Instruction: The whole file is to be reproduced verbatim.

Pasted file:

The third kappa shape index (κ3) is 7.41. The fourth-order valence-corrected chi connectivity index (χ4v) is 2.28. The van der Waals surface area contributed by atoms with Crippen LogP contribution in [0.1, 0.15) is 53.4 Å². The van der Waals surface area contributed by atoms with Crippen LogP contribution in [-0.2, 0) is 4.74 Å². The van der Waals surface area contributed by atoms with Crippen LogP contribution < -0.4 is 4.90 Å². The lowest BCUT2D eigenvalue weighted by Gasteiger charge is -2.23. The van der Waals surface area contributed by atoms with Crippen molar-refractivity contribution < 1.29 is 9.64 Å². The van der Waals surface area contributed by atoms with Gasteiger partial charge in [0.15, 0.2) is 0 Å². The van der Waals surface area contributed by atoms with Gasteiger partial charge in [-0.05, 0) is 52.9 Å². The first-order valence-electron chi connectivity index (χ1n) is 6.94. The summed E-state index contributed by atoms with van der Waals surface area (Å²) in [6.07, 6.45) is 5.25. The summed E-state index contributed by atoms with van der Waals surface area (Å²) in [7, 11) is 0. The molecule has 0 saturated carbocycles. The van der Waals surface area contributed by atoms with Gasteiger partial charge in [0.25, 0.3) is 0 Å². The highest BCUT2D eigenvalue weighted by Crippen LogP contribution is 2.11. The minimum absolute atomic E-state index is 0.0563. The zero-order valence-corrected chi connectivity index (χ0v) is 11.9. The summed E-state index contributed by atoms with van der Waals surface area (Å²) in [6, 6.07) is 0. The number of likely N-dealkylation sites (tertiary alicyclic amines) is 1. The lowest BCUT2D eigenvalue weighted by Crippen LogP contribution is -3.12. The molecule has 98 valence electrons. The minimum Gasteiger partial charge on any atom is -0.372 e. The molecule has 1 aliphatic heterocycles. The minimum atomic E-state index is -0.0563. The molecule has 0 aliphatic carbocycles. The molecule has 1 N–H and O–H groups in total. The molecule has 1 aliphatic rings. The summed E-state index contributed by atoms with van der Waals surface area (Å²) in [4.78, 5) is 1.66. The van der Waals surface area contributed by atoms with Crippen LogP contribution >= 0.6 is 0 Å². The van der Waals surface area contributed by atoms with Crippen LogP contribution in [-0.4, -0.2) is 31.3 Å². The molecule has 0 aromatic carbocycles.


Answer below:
The third kappa shape index (κ3) is 7.41. The fourth-order valence-corrected chi connectivity index (χ4v) is 2.28. The van der Waals surface area contributed by atoms with Crippen LogP contribution in [0.1, 0.15) is 53.4 Å². The van der Waals surface area contributed by atoms with Crippen LogP contribution in [-0.2, 0) is 4.74 Å². The van der Waals surface area contributed by atoms with Crippen LogP contribution < -0.4 is 4.90 Å². The lowest BCUT2D eigenvalue weighted by Gasteiger charge is -2.23. The van der Waals surface area contributed by atoms with Crippen molar-refractivity contribution < 1.29 is 9.64 Å². The van der Waals surface area contributed by atoms with Gasteiger partial charge in [0.15, 0.2) is 0 Å². The van der Waals surface area contributed by atoms with Gasteiger partial charge in [-0.05, 0) is 52.9 Å². The first-order valence-electron chi connectivity index (χ1n) is 6.94. The summed E-state index contributed by atoms with van der Waals surface area (Å²) in [6.07, 6.45) is 5.25. The summed E-state index contributed by atoms with van der Waals surface area (Å²) in [7, 11) is 0. The molecule has 0 saturated carbocycles. The van der Waals surface area contributed by atoms with Gasteiger partial charge in [0.25, 0.3) is 0 Å². The highest BCUT2D eigenvalue weighted by Crippen LogP contribution is 2.11. The minimum absolute atomic E-state index is 0.0563. The zero-order valence-corrected chi connectivity index (χ0v) is 11.9. The summed E-state index contributed by atoms with van der Waals surface area (Å²) in [6, 6.07) is 0. The number of likely N-dealkylation sites (tertiary alicyclic amines) is 1. The lowest BCUT2D eigenvalue weighted by Crippen LogP contribution is -3.12. The molecule has 98 valence electrons. The minimum Gasteiger partial charge on any atom is -0.372 e. The molecule has 1 aliphatic heterocycles. The minimum atomic E-state index is -0.0563. The molecule has 0 aliphatic carbocycles. The molecule has 1 N–H and O–H groups in total. The molecule has 1 aliphatic rings. The summed E-state index contributed by atoms with van der Waals surface area (Å²) in [4.78, 5) is 1.66. The van der Waals surface area contributed by atoms with Crippen LogP contribution >= 0.6 is 0 Å². The van der Waals surface area contributed by atoms with Crippen LogP contribution in [-0.4, -0.2) is 31.3 Å². The molecule has 0 aromatic carbocycles.